J & K’s PSA Law: How Draconian is Draconian? A law that holds persons in detention for months before trial!

21, Oct 2019 | Sanchita Kadam

On October 10, 2019, The Indian Express reported that the Jammu and Kashmir government informed the J & K High Court that it has revoked the detention orders in response to habeas corpus petitions filed by 3 persons detained under the Jammu and Kashmir Public Safety Act (PSA). What is the PSA, its genesis and intent? Why has it been called draconian?

The law brought in ironically by the state’s first chief minister and premier, Shaikh Abdullah in 1978 to prevent timber smuggling (and detain smugglers in prison) allows the state to detain persons up to two years without trial. Similar to the central National Security Act (NSA ) but was enacted two years before the national law.

Conflicting reports also suggest that former chief minister of the state, Farooq Abdullah has also been booked under the Act since September 16, 2019. While the union home minister Amit Shad first claimed that Abdullah was free, the former chief minister publicly contradicted this statement.

In late August 2019, former IAS officer and founder of the Jammu & Kashmir People’s movement, Shah Faesal was detained at Delhi airport, prevented from flying abroad and slapped with the PSA. He is still under detention. Earlier in 2019, in the wake of the Pulwama “attack” in February, scores of detainees were slapped with the law and J & K governor even approved an amendment to the law to move detainees to jails outside the state. Keeping detainees away from their home and hearth further alienates populations and causes further hardships to family members and relatives.

JKLF leader, Yasin Malik and Hurriyat leaders like Masarat Alam have also been detained under PSA. Ironically, National Conference vice president and son of Dr Abdullah, Omar Abdullah had promised to appeal this controversial law if he came back to power in the state. But this assurance comes 31 years after the controversial law has been enacted.

The J & K High Court merely disposed of the petitions since the petitions did not survive post the revocation of the detention orders. While two of these petitions challenged the orders under section 8 of the Act (which means they were detained for actions prejudicial to public order or security), the third petition challenged the order under section 22 of the Act (which means the petition challenged that the government acted in good faith while making the order). There are about 250 habeas corpus petitions lodged with the J & K High Court presently and a majority of them are filed against detention orders under the PSA.

How does PSA work?

In the following segment we have done a brief section wise review of the Act in order to understand the implications of the Act and to understand why it has been termed as a “draconian law”.

A Review of the Jammu and Kashmir Public Safety Act (PSA)

The objective of the Act is stated as:

“Whereas it is necessary in the interest of the security of the State and public order to make law providing for measures hereinafter appearing”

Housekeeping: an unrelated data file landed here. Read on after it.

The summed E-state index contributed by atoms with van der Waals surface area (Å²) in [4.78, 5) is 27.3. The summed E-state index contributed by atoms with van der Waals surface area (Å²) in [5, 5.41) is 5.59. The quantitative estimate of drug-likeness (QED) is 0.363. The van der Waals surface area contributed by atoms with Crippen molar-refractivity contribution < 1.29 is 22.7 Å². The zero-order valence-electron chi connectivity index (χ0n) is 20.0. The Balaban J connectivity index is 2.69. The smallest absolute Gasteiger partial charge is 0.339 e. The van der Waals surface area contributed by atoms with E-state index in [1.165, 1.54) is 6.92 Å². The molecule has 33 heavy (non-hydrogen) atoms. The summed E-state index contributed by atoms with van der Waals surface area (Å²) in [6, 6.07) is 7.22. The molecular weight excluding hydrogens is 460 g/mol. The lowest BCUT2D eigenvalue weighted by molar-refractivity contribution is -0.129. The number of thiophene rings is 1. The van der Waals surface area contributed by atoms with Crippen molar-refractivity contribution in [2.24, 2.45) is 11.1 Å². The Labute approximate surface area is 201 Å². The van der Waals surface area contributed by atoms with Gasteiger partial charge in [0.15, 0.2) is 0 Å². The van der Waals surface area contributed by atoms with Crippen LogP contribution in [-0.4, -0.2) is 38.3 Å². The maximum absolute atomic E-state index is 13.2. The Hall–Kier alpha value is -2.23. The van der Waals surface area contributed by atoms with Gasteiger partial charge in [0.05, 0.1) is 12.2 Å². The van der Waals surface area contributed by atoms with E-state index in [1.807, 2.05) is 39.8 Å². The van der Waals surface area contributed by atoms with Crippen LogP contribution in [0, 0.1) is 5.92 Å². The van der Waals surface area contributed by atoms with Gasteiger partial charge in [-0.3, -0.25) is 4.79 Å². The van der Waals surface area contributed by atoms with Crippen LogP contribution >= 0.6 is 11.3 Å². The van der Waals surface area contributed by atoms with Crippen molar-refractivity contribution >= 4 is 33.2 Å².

The Act is short and precise containing merely 24 sections and majority of these are imperative to “achieve the goals” under the Act. The most critical ones have been reproduced below in order to understand the kind of powers that lie with the government and its agencies without due accountability. The implications of the law and its provisions have also been analysed.


Sec-tion No.

Section Header Provisions of the section (with sub-section No.) Implication and/or Analysis
3 Prohibited places (1) If as respects any place the Government considers it necessary or expedient that special precautions should be taken to prevent the entry of unauthorised persons, the Government may, by notified order, declare that place to be a prohibited place. This section gives the government (nearly unchecked) power to declare any “place” as prohibited vide a notified order and any person, even unaware of such a notified status of the place can be imprisoned for contravention.
Punishment (sub-section) in case of contravention:

(6) If any person is in a prohibited place in contravention of any of the provisions of this section, he shall be punishable with imprisonment for a term which may extend to one month or with fine or with both

4 Protected areas (1) if the Government considers it necessary or expedient in the interests of the defence or security of the State to regulate the entry of persons into any area, it may by a notified order declare the area to be a protected are and thereupon, for so long as the order is in force, such are shall be protected area for the purpose of this Act This section, like the above section, gives the Government the power to declare any “area” as protected and imprison any person acting in contravention.
Punishment (sub-section) in case of contravention:

(4) If any person is in a protected area in contravention of any of the provisions of this section, he shall be punishable with imprisonment for a term which may extend to two months, or with fine, or with both